An immunisation loophole under Public Health Regulation 2012...Fixed
Members of the Australian Childcare Alliance (ACA) NSW would be aware of the NSW requirement to ensure all children in their care must be immunised or are on a 12-week catch-up plan. That said, those who were already enrolled prior to 1 January 2018 are exempt of this requirement. And the Commonwealth Government’s “No Jab No Pay” still applies.
According to the Federal Government, the Australian Immunisation rates for Aboriginal and Torres Strait Islander children in New South Wales are 94.29% for one year olds, 91.01% for two year olds, and 97.34% for five year olds. And for all New South Wales children, the immunisation rate is 93.94% for one year olds, 90.23% for two year olds, and 94.56% for five year olds.
Nevertheless, thanks to one of ACA NSW’s members and ACA NSW's lawyers, we can now confirm that the regulatory irregularity stems from s44A(1)(e) of the Public Health Regulation 2012 where it states that Aboriginal and Torres Strait Islander children are exempted from the immunisation requirements. Yet this is opposite to the Public Health Act 2010’s s87(1) and the NSW Health’s Immunisation Enrolment Tookit where on page 4’s section 1.3, it states Aboriginal and Torres Strait Islander children are allowed temporary exemptions to the immunisation enrolments up to a 12-week period.
ACA NSW has requested the assistance of the NSW Minister for Health (the Hon Brad Hazzard MP), the NSW Minister for Early Childhood Education and Aboriginal Affairs (the Hon Sarah Mitchell MLC), the NSW Department of Health and the Aboriginal Health and Medical Research Council of NSW.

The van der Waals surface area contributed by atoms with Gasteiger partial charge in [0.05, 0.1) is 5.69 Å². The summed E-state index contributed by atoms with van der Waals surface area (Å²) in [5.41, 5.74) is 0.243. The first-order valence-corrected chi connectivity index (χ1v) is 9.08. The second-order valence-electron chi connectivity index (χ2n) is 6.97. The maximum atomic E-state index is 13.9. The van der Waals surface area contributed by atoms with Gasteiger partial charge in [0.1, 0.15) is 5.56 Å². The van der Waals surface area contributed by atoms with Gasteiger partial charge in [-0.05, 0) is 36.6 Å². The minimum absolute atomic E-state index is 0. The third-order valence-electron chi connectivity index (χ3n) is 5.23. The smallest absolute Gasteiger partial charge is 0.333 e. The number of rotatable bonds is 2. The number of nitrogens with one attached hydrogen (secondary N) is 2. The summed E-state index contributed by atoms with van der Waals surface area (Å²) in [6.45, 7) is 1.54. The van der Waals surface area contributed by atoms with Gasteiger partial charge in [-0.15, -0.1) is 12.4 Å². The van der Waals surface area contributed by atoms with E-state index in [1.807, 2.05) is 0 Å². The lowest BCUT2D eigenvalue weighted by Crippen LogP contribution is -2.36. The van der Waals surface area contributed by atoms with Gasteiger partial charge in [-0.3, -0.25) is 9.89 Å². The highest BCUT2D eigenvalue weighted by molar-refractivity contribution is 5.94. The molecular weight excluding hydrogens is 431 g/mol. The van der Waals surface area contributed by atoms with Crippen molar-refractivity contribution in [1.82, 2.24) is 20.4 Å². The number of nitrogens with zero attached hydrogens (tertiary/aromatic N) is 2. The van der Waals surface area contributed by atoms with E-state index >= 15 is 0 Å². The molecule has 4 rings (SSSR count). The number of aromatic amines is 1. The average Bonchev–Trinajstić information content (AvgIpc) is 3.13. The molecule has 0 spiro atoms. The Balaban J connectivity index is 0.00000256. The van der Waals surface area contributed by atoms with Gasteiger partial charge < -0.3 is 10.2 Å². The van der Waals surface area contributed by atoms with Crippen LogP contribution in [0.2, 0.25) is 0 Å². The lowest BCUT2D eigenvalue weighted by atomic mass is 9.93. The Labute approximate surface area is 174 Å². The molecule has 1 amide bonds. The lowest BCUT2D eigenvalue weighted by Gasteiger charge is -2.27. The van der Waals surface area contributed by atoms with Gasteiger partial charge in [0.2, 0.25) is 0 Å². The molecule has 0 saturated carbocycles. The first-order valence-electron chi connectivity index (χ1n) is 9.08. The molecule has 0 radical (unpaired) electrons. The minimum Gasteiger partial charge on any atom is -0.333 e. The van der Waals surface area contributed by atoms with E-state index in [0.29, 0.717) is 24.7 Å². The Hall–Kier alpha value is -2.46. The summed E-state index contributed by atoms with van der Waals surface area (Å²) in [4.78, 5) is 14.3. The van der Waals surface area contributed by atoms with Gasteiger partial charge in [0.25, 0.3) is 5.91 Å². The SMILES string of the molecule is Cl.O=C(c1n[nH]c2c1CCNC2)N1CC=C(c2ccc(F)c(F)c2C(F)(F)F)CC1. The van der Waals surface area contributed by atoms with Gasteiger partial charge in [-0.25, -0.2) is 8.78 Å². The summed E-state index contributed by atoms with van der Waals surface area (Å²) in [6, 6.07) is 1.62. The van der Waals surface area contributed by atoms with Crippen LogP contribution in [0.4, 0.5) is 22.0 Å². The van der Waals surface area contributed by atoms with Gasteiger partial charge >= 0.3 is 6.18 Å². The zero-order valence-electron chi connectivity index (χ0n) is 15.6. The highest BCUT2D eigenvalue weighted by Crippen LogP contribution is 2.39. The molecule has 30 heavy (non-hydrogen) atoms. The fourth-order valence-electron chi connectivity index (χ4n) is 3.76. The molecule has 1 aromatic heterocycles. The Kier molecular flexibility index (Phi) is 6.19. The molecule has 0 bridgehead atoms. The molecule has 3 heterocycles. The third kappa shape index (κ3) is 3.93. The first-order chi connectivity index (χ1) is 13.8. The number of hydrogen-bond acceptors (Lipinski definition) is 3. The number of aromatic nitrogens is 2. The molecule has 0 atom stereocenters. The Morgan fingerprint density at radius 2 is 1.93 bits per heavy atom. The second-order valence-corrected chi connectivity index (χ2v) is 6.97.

As members can appreciate, this regulatory irregularity puts NSW-based early childhood education and care services in a conflicted position. And should any NSW-based early childhood education and care service refuse to enrol an unimmunised Aboriginal and Torres Strait Islander child, that service could be the subject of a racial discrimination complaint with the Australian Human Rights Commission.
That said, the NSW requirements do exempt children previously enrolled before 1 January 2018 who are not immunised.
NSW Health has formally advised ACA NSW that they are “… aware of this inconsistency and will be reviewing it in 2019. In the interim, providers should continue to request approved forms for Aboriginal children in the 12 weeks after enrolment, noting that in practice there is no mechanism to de-enrol children in the event that approved documentation is not provided.”
ACA NSW urges its members to review your immunisation policy and procedures given the above information. Please feel free to contact ACA NSW on 1300 556 330 or firstname.lastname@example.org should you require any further information.
ACA NSW will of course update members of new information or advice from the NSW Government.
The NSW Government has since reassured ACA NSW that they will would recommend an amendment to the Public Health Regulation after the NSW state election (23 March 2019) which will “require vaccination records for Aboriginal and Torres Strait Islander children to be provided within 12 weeks of enrolment”.